You probably have more knowledge about graphic design/art than i have but i managed to start creating more complicated images following this book and a few tutorials online. Like this guy for instance:

Yes he needs work too and a professional 3D artist might have a lot to say to me about anatomy but I'm still learning and hopefully i will have a decent looking guy in his own 3D world that i made for him.

So why i am looking at 3D more than 2D these days? Because 3D seems to be more and more popular on the microstock sites. At least that's what it looks like to me. Also, once you have created your 3D image you can move it around or adjust it's colour or texture, take a jpeg and upload it for approval a lot faster than 2D. Maybe you think otherwise and that's OK if it works for you as you might be (probably are) more competent than I at getting those 2D images via inkscape or another platform churned out.

For me though i struggle to get 10-15 images ready for adding to my microstock portfolio a month and that is just too slow for my liking. That's why i am looking more closely at sometime in the near future at producing high quality and saleable images via a better understanding of Blender. I'll keep you posted on any progress made.

In the mean time i hope this post has made you think more about the potential of Blender in relation to image creation and microstock possibilities and that although initially it may seem a daunting prospect (it was to me) that with a little patience and methodical work you can learn what at first glance seems a complicated program.

Don't forget to check out these useful tutorials which really helped me progress much faster than i otherwise would have:

Good luck and enjoy!

First sales at Fotolia & 123RF

Had the first sales in the last couple of days at Fotolia and 123RF. Been a long time coming at 123RF.

I do dislike Fotolia's credit system though. It's overly confusing. Why they just can't use pounds or dollars is anyones guess.

Apparently a credit is equal to 75p ($1.15) and now my balance after one sales states 0.216. ugh how unhelpful.

If i am correct then, if that means cents and you round it down, i am about 13.5 pence better off today?! OR is that 0.216 of a CREDIT? Which would mean 21% of 75p = 15.5p? hmmmm either way... what should i buy first though? A motorboat or go straight for the villa in Spain. Decisions, decisions!

The one sale at 123RF gave me 0.36 (a sub sale) so i am 23 pence better off. That clinches it.. looks like I will go for the motorboat after all! ;-)

Mid month update

Not much has happened lately. I have come to a crawl as far as uploads and haven't added anything new to the sites during April as yet.

I think 3D is going to take me longer to master than i had thought and 2D via inkscape is slow and also never really gives me the images that are in my head as i would expect. Lack of experience there i suspect in graphic design perhaps.

More approvals on StockphotoPro although there site is down for maintenance for a few hours at the moment (21st April - 13.20pm GMT). No views last time i looked there tho.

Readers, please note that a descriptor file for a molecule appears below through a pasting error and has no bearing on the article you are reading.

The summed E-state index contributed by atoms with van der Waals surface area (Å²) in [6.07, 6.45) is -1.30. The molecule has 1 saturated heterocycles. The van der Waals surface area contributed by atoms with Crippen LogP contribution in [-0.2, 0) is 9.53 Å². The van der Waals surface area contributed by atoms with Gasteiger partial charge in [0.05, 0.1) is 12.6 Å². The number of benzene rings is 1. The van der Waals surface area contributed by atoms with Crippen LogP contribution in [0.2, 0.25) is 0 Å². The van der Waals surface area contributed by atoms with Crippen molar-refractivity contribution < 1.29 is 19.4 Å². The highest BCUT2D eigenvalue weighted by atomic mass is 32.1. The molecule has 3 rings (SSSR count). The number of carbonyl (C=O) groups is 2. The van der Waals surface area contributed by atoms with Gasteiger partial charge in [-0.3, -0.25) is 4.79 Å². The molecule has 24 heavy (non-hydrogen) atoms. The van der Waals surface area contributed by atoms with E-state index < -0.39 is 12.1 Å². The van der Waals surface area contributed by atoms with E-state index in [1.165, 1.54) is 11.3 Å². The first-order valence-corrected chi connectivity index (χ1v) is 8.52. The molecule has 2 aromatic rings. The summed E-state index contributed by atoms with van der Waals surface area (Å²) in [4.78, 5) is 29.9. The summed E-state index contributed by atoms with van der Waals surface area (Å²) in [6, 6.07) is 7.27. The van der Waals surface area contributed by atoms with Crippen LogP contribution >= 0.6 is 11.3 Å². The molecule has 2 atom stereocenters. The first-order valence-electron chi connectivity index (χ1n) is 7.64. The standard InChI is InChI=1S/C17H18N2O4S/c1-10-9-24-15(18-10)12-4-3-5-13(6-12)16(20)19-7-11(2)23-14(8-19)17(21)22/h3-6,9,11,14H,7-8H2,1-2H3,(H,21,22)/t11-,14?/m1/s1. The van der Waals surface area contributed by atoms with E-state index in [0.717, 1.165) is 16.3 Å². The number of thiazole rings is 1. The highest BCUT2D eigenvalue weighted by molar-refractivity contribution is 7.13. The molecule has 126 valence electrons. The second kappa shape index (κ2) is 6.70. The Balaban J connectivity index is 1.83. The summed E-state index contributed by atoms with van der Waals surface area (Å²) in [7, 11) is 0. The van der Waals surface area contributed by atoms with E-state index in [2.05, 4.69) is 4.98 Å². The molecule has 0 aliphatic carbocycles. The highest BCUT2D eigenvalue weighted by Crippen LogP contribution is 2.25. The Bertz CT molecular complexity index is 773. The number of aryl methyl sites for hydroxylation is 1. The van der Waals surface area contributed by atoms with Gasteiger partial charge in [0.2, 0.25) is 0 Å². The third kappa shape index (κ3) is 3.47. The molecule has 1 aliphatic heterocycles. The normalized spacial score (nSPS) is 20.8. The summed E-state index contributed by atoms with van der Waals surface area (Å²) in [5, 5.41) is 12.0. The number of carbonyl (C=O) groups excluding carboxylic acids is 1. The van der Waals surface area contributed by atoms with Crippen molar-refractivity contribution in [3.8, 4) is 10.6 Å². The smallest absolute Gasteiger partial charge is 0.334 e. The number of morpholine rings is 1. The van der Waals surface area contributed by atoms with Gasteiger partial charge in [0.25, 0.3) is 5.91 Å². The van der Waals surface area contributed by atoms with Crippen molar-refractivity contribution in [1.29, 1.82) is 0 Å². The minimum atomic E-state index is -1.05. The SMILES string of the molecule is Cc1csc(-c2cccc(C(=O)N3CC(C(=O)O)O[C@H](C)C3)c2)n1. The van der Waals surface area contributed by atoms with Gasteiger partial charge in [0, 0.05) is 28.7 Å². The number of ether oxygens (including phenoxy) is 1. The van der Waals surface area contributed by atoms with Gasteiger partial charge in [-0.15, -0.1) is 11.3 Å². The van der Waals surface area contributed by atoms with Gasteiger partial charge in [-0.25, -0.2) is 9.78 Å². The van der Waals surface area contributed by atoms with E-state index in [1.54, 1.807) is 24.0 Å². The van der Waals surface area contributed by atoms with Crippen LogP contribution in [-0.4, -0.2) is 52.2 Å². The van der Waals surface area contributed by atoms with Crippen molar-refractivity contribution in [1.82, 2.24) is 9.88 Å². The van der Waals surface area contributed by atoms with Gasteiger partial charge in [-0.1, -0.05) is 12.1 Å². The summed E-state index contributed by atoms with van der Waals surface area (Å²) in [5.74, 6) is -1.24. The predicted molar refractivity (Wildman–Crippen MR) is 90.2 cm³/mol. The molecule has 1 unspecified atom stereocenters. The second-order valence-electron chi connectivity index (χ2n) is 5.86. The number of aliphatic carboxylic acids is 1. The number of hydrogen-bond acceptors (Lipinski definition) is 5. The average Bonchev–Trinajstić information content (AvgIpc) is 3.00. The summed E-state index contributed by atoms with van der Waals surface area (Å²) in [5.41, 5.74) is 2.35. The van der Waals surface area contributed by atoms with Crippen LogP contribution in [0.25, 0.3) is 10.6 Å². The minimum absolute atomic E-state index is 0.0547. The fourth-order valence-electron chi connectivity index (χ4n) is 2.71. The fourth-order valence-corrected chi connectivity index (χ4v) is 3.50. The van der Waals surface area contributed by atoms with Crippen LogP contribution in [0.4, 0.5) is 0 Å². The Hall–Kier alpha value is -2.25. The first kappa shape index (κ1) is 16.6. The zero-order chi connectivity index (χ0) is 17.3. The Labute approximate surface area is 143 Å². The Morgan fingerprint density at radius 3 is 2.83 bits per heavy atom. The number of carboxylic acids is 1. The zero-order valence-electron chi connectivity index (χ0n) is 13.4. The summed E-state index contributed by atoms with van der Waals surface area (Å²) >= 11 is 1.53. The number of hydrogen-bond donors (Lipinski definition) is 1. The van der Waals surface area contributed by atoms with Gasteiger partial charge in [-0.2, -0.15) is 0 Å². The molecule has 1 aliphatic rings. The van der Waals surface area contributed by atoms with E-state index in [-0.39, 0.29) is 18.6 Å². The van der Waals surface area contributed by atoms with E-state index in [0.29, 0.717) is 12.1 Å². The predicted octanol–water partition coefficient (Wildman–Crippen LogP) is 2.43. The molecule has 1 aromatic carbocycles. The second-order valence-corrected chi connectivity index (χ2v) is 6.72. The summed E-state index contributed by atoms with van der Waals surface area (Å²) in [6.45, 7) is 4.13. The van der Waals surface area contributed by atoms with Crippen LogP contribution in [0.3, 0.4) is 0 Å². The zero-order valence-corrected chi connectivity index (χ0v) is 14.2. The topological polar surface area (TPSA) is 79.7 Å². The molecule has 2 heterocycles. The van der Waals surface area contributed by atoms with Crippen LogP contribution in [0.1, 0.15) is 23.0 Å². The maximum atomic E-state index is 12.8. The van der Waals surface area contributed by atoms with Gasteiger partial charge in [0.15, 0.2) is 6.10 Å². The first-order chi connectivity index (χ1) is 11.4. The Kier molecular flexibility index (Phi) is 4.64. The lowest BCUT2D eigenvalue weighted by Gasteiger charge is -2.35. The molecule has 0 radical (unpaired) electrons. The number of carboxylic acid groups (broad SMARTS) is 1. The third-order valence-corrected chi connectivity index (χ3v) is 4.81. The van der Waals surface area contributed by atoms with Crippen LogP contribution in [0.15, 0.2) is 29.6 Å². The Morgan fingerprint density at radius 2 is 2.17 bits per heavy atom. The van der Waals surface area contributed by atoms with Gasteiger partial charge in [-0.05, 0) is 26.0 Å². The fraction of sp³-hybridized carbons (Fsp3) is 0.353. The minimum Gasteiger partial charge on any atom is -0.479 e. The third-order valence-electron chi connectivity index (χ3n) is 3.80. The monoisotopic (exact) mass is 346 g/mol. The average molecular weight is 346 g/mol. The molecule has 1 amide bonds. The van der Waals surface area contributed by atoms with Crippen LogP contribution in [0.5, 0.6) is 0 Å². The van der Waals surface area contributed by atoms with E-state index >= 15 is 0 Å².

More rejections at iStock but can't complain as the look and feel of their approved images are way off the simple designs i put together. I feel i am going to have to up my game and create nothing less than 'stunning' to get my approval rating looking more healthy there.

This month so far a little slow on sales and i don't see myself beating last months total if things continue at this rate. I am certainly re-thinking my approach and dusting off the Canan camera with a view to getting out there in this lovely sunshine. I just have to motivate myself to get up at 4am to get that perfect shot! ;-)

Twitter Spam Beware

I have lately started to get unauthorised emails pretending to be from twitter as well as spammers trying to add me to their twitter page etc.

Just thought i would make you aware of the latest which initially fooled me as it looked very genuine (and i wasn't fully awake either so wasn't as diligent as usual.)

The email will say something like:

"Hi, you have 1 delayed message/s"

Then a link to click which looks like this:

"*********" (Bunch of numbers)

Clicking on the link though will take you elsewhere. In this case my Apple Mac (using Camino browser) alerted me not to open the page as:

"This web site at ********** has been reported as a malware site and has been blocked for your protection.

Malware sites try to install programs that steal private information, use your computer to attack others, or damage your system."

Further information can be found on the latest known issues here at Twitter:

April Earnings Report

Well, as expected, April's total wasn't very impressive. Without uploading any new material for the whole of the month i didn't even come close to the previous months figure.

I have spent the time looking closer at the Photomatix program and playing with the camera settings with a view to creating some decent HDR photos. A work in progress.....